CONTACT: MARY GERAGHTY KENYON
300 Plaza Centre One
Iowa City IA 52242
(319) 384-0011; fax (319) 384-0024
Release: Oct. 16, 2001
UI study shows kids need more activity for healthy bones
IOWA CITY, Iowa -- Anyone who has ever watched five-year-olds zipping around
a playground will be shocked to learn that even this most active segment of
the population isn't getting enough of the right activity to develop strong
That is the result of a study by a multi-disciplinary team at the University
of Iowa, led by Kathleen Janz, associate professor of health, leisure, and
sport studies in the College of Liberal Arts and Sciences. The group studied
470 children between ages four and six and monitored the amount and intensity
of their activity with a device worn at the hip that recorded minute-by-minute
movement information for four days.
When the study began, researchers measured the children's bone density and
bone mineral content in order to compare it with activity measures. The children
who were most active, especially those doing vigorous activity, were much
more likely to have more bone mineral content and denser bones than children
who did little vigorous activity. Janz and her team theorize that many children
are not involved in the right kinds of activity to promote the development
of stronger bones.
"Kids need to be jumping, tumbling, hopping, or otherwise engaged in
activities that strain the bone with impact," Janz said. "That's
what causes the bone to grow denser, just as working muscles by lifting heavy
loads in strength training enhances muscle development."
The amount of activity is not as important as the type, she said. The research
suggests that kids can increase their bone density by up to 3 percent with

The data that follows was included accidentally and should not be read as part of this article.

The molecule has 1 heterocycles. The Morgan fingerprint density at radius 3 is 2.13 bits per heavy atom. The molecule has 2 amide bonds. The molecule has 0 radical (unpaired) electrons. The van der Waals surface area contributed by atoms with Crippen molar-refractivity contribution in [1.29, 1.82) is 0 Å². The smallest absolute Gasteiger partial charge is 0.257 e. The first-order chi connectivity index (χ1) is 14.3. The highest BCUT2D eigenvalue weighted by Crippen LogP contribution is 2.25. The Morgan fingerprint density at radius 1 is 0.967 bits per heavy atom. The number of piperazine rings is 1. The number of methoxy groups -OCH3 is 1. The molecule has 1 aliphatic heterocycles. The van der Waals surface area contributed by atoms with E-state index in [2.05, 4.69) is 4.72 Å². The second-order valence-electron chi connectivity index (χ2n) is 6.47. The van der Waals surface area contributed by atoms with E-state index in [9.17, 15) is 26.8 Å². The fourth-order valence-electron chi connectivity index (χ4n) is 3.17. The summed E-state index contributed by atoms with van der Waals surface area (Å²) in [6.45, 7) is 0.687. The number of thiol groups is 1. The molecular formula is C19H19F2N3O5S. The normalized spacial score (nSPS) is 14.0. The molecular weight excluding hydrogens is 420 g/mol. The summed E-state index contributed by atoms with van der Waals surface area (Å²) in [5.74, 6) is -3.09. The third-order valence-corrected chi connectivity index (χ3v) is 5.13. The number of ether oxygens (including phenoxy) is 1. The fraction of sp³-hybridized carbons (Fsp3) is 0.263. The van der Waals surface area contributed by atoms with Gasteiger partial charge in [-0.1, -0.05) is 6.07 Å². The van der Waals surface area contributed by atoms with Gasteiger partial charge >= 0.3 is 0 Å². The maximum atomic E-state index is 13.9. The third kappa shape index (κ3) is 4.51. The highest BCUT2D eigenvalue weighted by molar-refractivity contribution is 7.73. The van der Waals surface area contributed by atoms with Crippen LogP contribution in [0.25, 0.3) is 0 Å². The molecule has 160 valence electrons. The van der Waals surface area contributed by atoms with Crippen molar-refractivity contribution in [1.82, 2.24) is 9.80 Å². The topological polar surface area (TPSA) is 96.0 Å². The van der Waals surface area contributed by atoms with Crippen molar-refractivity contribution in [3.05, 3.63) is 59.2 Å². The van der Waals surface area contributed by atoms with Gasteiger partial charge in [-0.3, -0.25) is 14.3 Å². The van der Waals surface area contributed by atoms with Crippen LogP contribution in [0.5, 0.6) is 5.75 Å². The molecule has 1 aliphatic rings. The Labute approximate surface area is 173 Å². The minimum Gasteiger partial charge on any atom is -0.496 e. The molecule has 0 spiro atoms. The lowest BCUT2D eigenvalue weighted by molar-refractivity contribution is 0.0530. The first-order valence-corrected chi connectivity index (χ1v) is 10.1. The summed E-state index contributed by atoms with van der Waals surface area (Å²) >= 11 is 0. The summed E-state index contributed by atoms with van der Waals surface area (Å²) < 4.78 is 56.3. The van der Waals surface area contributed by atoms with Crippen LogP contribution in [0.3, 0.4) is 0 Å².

just 15 additional minutes of the right types of activity per day.
Janz said it is crucial for children to start early in developing strong,
dense bones because there is a limited window for bone development. In most
cases, bone growth peaks during late adolescence or early adulthood, so by
the time people reach their early 30s they have all the bone they ever will
have and actually begin losing it gradually. Once bone loss begins, those
with lower bone density will experience negative effects like osteoporosis
much sooner than those with greater bone density. "It's like backing
people up from a starting point and expecting them to run the same race,"
Even more disturbing, Janz said, is that the girls in the study were less
active than the boys, which leaves them lagging behind boys in developing
healthy bones from a very young age. Since women already do not develop the
bone strength that men do because of smaller mass and hormonal differences,
Janz said it is even more critical for young girls to become involved in activities
that promote bone development.
"We need to get girls involved in sport and give them the opportunity
to do other types of vigorous activity that they enjoy, like dance and jumping
rope," she said. "It's not a stretch to speculate that we're creating
the next generation of osteoporotic women due to inactive lifestyle."
This research is part of the Iowa Bone Development Study, a longitudinal
study of Iowa children. The Bone Development Study grew out of the Iowa Fluoride
Study, which began 10 years ago and continues to measure the effects of fluoride
exposure and ingestion in 800 Iowa children. Steven M. Levy, professor of
preventive and community dentistry, is the primary investigator for the fluoride
study. The team includes: Trudy Burns, professor of biostatistics, Teresa
Marshall, visiting assistant professor of dentistry, James Torner, professor
and head of epidemiology, John Warren, assistant professor of preventive and
community dentistry and Marcia Willing, associate professor of pediatrics.